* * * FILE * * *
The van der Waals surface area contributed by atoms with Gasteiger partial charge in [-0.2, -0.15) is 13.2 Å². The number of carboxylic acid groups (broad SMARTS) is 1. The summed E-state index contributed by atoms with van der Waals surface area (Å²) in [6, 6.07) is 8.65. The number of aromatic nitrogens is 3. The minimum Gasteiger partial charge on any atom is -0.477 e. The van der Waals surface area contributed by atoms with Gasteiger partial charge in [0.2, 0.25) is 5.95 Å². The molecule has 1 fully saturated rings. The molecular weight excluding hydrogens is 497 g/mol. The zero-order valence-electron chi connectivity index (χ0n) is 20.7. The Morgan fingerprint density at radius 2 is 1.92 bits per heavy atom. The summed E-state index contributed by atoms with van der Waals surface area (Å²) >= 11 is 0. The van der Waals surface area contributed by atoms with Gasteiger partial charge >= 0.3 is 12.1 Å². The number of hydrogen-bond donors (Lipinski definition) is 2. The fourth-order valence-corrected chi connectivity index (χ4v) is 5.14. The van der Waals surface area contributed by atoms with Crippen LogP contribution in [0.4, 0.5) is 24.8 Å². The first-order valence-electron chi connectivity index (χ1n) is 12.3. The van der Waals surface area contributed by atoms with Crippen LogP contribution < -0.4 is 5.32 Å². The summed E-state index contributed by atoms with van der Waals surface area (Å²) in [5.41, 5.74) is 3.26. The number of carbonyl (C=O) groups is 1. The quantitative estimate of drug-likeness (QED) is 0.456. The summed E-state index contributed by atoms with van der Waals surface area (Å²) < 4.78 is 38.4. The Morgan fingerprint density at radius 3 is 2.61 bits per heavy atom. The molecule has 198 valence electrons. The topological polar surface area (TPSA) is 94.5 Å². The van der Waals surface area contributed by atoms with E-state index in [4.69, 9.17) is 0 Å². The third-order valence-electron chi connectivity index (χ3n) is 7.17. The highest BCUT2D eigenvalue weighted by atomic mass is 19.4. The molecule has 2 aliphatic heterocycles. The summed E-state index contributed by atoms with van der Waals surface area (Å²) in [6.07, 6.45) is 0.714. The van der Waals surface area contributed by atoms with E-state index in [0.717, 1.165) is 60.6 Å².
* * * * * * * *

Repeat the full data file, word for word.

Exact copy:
The van der Waals surface area contributed by atoms with Gasteiger partial charge in [-0.2, -0.15) is 13.2 Å². The number of carboxylic acid groups (broad SMARTS) is 1. The summed E-state index contributed by atoms with van der Waals surface area (Å²) in [6, 6.07) is 8.65. The number of aromatic nitrogens is 3. The minimum Gasteiger partial charge on any atom is -0.477 e. The van der Waals surface area contributed by atoms with Gasteiger partial charge in [0.2, 0.25) is 5.95 Å². The molecule has 1 fully saturated rings. The molecular weight excluding hydrogens is 497 g/mol. The zero-order valence-electron chi connectivity index (χ0n) is 20.7. The Morgan fingerprint density at radius 2 is 1.92 bits per heavy atom. The summed E-state index contributed by atoms with van der Waals surface area (Å²) >= 11 is 0. The van der Waals surface area contributed by atoms with Gasteiger partial charge >= 0.3 is 12.1 Å². The number of hydrogen-bond donors (Lipinski definition) is 2. The fourth-order valence-corrected chi connectivity index (χ4v) is 5.14. The van der Waals surface area contributed by atoms with Crippen LogP contribution in [0.4, 0.5) is 24.8 Å². The first-order valence-electron chi connectivity index (χ1n) is 12.3. The van der Waals surface area contributed by atoms with Crippen LogP contribution < -0.4 is 5.32 Å². The summed E-state index contributed by atoms with van der Waals surface area (Å²) in [5.41, 5.74) is 3.26. The number of carbonyl (C=O) groups is 1. The quantitative estimate of drug-likeness (QED) is 0.456. The summed E-state index contributed by atoms with van der Waals surface area (Å²) < 4.78 is 38.4. The Morgan fingerprint density at radius 3 is 2.61 bits per heavy atom. The molecule has 198 valence electrons. The topological polar surface area (TPSA) is 94.5 Å². The van der Waals surface area contributed by atoms with E-state index in [4.69, 9.17) is 0 Å². The third-order valence-electron chi connectivity index (χ3n) is 7.17. The highest BCUT2D eigenvalue weighted by atomic mass is 19.4. The molecule has 2 aliphatic heterocycles. The summed E-state index contributed by atoms with van der Waals surface area (Å²) in [6.07, 6.45) is 0.714. The van der Waals surface area contributed by atoms with E-state index in [0.717, 1.165) is 60.6 Å².